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The move of ESG from aspiration to policy and obligation

4 minute read

The vice president of Objective has outlined the role that software can play in response to enhanced ESG reporting requirements. 

The rapidly evolving ESG space has undergone a shift from aspiration to policy and obligation, posing challenges to companies within the financial services industry.

Objective vice president Andy Moy said that some organisations have been left grappling with some key uncertainties in the face of new standards and regulations in the space.

“We know that financial services companies are saying, ‘Sure, that’s great. You’ve certainly got me on the global need for change and this responsibility that we all have, but exactly what do I need to do to comply? Because I’m a commercial organisation, I’m going to need you to tell me what I need to disclose and what my obligations are here’,” he said.


In December last year, the federal government published a consultation paper on the development of a new Australian climate risk disclosure framework.

“This internationally aligned framework will provide business and investors with the clarity and certainty they need to manage climate risks and invest in new opportunities,” Treasurer Jim Chalmers, Assistant Treasurer Stephen Jones, and Minister for Climate Change and Energy, Chris Bowen said at the time.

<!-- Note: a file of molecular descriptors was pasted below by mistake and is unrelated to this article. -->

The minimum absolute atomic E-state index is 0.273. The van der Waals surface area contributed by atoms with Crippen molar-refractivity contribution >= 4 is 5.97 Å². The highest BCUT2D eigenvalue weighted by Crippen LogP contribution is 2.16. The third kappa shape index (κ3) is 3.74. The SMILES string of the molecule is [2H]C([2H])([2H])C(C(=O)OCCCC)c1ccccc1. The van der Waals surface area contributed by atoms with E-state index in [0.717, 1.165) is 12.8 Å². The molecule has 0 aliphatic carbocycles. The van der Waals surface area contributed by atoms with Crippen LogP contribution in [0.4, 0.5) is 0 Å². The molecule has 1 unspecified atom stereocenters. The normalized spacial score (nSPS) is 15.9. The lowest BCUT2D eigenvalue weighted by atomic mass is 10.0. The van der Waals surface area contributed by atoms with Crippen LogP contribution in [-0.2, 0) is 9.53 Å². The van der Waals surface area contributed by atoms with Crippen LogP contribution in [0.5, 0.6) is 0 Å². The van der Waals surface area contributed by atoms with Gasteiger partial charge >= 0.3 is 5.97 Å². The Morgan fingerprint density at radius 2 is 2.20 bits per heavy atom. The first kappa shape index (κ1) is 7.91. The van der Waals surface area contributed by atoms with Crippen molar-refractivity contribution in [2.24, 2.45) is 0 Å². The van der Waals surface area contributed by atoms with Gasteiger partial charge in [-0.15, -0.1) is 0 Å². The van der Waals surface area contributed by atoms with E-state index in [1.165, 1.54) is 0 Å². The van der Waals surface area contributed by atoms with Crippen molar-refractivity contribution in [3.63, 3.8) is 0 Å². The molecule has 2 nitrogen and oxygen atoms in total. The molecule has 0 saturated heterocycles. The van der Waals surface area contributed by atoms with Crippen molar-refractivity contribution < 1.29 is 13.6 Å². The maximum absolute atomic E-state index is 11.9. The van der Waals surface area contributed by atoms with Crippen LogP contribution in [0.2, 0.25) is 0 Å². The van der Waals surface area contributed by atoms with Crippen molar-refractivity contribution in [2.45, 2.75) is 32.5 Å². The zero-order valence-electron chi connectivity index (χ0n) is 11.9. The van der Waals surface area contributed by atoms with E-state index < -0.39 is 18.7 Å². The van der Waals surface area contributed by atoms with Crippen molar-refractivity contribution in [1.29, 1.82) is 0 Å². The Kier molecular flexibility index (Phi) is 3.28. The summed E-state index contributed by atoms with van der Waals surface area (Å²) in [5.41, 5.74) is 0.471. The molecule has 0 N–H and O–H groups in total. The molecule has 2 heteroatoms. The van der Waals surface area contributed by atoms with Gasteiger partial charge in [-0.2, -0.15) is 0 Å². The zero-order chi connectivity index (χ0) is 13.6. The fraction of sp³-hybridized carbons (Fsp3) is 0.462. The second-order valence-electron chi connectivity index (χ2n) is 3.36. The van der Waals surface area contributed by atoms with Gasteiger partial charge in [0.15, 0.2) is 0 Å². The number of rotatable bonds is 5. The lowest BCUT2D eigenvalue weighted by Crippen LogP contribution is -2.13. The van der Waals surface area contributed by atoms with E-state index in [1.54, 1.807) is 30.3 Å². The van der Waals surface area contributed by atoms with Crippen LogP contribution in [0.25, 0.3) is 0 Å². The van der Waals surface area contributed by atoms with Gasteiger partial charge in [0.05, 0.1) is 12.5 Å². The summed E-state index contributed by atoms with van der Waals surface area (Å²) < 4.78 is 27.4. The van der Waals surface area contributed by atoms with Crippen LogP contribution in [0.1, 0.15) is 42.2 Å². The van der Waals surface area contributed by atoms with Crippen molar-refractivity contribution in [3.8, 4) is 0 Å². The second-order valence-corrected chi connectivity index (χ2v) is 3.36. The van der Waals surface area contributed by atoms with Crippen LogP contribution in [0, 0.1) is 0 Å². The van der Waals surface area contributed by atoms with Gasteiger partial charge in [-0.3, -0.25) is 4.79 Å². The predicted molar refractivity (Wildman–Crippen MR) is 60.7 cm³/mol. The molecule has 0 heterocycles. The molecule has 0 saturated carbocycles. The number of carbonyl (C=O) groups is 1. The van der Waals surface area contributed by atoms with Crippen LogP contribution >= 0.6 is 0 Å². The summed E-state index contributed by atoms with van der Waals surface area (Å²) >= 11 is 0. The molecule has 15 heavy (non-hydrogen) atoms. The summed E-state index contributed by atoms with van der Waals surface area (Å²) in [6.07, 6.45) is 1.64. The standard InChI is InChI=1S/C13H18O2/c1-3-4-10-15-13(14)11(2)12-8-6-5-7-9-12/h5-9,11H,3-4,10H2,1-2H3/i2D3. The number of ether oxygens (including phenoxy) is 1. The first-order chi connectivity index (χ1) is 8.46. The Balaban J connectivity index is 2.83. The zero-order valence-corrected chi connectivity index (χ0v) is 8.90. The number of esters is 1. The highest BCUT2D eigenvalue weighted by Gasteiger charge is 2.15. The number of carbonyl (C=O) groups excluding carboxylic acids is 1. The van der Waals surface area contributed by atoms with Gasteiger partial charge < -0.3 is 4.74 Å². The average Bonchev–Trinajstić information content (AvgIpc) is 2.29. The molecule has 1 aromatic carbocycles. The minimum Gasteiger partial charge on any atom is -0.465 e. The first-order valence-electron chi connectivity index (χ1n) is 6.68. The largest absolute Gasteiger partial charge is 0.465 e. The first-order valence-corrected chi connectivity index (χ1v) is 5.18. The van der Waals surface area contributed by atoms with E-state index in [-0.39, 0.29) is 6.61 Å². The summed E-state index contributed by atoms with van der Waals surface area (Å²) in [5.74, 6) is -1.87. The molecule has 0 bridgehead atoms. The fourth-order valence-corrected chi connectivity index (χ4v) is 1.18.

“It will ensure large business and financial institutions are providing more information and greater transparency on how they are responding to climate change and supporting the transition to net zero.”

Drawing a comparison with the design and distribution obligations (DDO), Mr Moy said that the focus on ESG is set to lead to more specific disclosure and reporting requirements.

According to Mr Moy, this is where software such as Objective Keystone can play a role.

“Keystone is an authoring and compliance tool for the preparation, sign off, publishing and submitting of regulated documents and data,” he explained.

“ESG is just another form of that, that we know we’ll need to be able to help organisations meet in the future. So ESG will lead to more disclosure standards, Keystone will be used to prepare those statements and meet those obligations, and we’ll be working with the FSC on what that means.”

FSC CEO Blake Briggs said that the industry has an important role to play in the transition to net zero and in addressing the challenge of climate change.

“The allocation of capital in both the Australian and global economies is a really important part of moving towards sustainable investment and delivering long-term value for clients,” he said.

“This means recognising the risks that climate change poses to an existing portfolio as well as where there are mitigation, emerging technologies or other investment opportunities that can deliver those investment returns that people want to see as this transition occurs.”

Jon Bragg

Jon Bragg

Jon Bragg is a journalist for Momentum Media's Investor Daily, nestegg and ifa. He enjoys writing about a wide variety of financial topics and issues and exploring the many implications they have on all aspects of life.